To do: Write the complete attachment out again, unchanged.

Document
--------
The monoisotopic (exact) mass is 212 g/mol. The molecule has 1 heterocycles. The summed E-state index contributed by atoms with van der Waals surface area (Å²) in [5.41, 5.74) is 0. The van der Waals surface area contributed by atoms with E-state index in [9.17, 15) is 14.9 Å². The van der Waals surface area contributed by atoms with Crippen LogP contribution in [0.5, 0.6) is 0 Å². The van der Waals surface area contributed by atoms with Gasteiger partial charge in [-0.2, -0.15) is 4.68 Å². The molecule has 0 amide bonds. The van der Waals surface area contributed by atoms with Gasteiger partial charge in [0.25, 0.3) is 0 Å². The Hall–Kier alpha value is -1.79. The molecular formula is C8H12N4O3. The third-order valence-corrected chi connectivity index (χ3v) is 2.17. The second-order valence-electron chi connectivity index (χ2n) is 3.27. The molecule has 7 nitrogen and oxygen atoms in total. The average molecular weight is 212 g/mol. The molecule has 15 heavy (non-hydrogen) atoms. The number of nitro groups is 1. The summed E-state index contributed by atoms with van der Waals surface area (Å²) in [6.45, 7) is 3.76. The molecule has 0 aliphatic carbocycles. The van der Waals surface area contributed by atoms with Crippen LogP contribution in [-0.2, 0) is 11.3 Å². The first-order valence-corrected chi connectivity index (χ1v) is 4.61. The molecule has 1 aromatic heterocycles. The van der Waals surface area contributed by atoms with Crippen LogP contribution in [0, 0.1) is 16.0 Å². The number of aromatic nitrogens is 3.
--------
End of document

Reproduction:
The monoisotopic (exact) mass is 212 g/mol. The molecule has 1 heterocycles. The summed E-state index contributed by atoms with van der Waals surface area (Å²) in [5.41, 5.74) is 0. The van der Waals surface area contributed by atoms with E-state index in [9.17, 15) is 14.9 Å². The van der Waals surface area contributed by atoms with Crippen LogP contribution in [0.5, 0.6) is 0 Å². The van der Waals surface area contributed by atoms with Gasteiger partial charge in [-0.2, -0.15) is 4.68 Å². The molecule has 0 amide bonds. The van der Waals surface area contributed by atoms with Gasteiger partial charge in [0.25, 0.3) is 0 Å². The Hall–Kier alpha value is -1.79. The molecular formula is C8H12N4O3. The third-order valence-corrected chi connectivity index (χ3v) is 2.17. The second-order valence-electron chi connectivity index (χ2n) is 3.27. The molecule has 7 nitrogen and oxygen atoms in total. The average molecular weight is 212 g/mol. The molecule has 15 heavy (non-hydrogen) atoms. The number of nitro groups is 1. The summed E-state index contributed by atoms with van der Waals surface area (Å²) in [6.45, 7) is 3.76. The molecule has 0 aliphatic carbocycles. The van der Waals surface area contributed by atoms with Crippen LogP contribution in [-0.2, 0) is 11.3 Å². The first-order valence-corrected chi connectivity index (χ1v) is 4.61. The molecule has 1 aromatic heterocycles. The van der Waals surface area contributed by atoms with Crippen LogP contribution in [0, 0.1) is 16.0 Å². The number of aromatic nitrogens is 3.